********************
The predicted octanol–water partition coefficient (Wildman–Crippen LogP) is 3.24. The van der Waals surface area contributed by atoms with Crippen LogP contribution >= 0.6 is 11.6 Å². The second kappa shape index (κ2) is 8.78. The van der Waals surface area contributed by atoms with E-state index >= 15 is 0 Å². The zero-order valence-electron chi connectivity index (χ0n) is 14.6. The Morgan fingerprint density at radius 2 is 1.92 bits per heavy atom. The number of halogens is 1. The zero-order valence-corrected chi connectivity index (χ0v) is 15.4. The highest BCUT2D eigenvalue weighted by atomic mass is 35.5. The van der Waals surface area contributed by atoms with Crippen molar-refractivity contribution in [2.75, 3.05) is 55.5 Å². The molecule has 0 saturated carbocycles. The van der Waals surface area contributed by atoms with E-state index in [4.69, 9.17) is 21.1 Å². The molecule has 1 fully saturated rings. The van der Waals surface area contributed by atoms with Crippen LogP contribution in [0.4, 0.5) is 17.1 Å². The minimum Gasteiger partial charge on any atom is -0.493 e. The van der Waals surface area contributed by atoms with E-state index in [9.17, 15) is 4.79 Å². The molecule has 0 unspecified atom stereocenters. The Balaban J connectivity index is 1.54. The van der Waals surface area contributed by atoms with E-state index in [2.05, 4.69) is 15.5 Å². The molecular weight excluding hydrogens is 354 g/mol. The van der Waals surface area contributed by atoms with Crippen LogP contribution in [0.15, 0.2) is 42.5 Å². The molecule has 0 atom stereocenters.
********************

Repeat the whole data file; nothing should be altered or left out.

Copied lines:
The predicted octanol–water partition coefficient (Wildman–Crippen LogP) is 3.24. The van der Waals surface area contributed by atoms with Crippen LogP contribution >= 0.6 is 11.6 Å². The second kappa shape index (κ2) is 8.78. The van der Waals surface area contributed by atoms with E-state index >= 15 is 0 Å². The zero-order valence-electron chi connectivity index (χ0n) is 14.6. The Morgan fingerprint density at radius 2 is 1.92 bits per heavy atom. The number of halogens is 1. The zero-order valence-corrected chi connectivity index (χ0v) is 15.4. The highest BCUT2D eigenvalue weighted by atomic mass is 35.5. The van der Waals surface area contributed by atoms with Crippen molar-refractivity contribution in [2.75, 3.05) is 55.5 Å². The molecule has 0 saturated carbocycles. The van der Waals surface area contributed by atoms with E-state index in [4.69, 9.17) is 21.1 Å². The molecule has 1 fully saturated rings. The van der Waals surface area contributed by atoms with Crippen LogP contribution in [0.4, 0.5) is 17.1 Å². The minimum Gasteiger partial charge on any atom is -0.493 e. The van der Waals surface area contributed by atoms with E-state index in [9.17, 15) is 4.79 Å². The molecule has 0 unspecified atom stereocenters. The Balaban J connectivity index is 1.54. The van der Waals surface area contributed by atoms with E-state index in [2.05, 4.69) is 15.5 Å². The molecular weight excluding hydrogens is 354 g/mol. The van der Waals surface area contributed by atoms with Crippen LogP contribution in [0.15, 0.2) is 42.5 Å². The molecule has 0 atom stereocenters.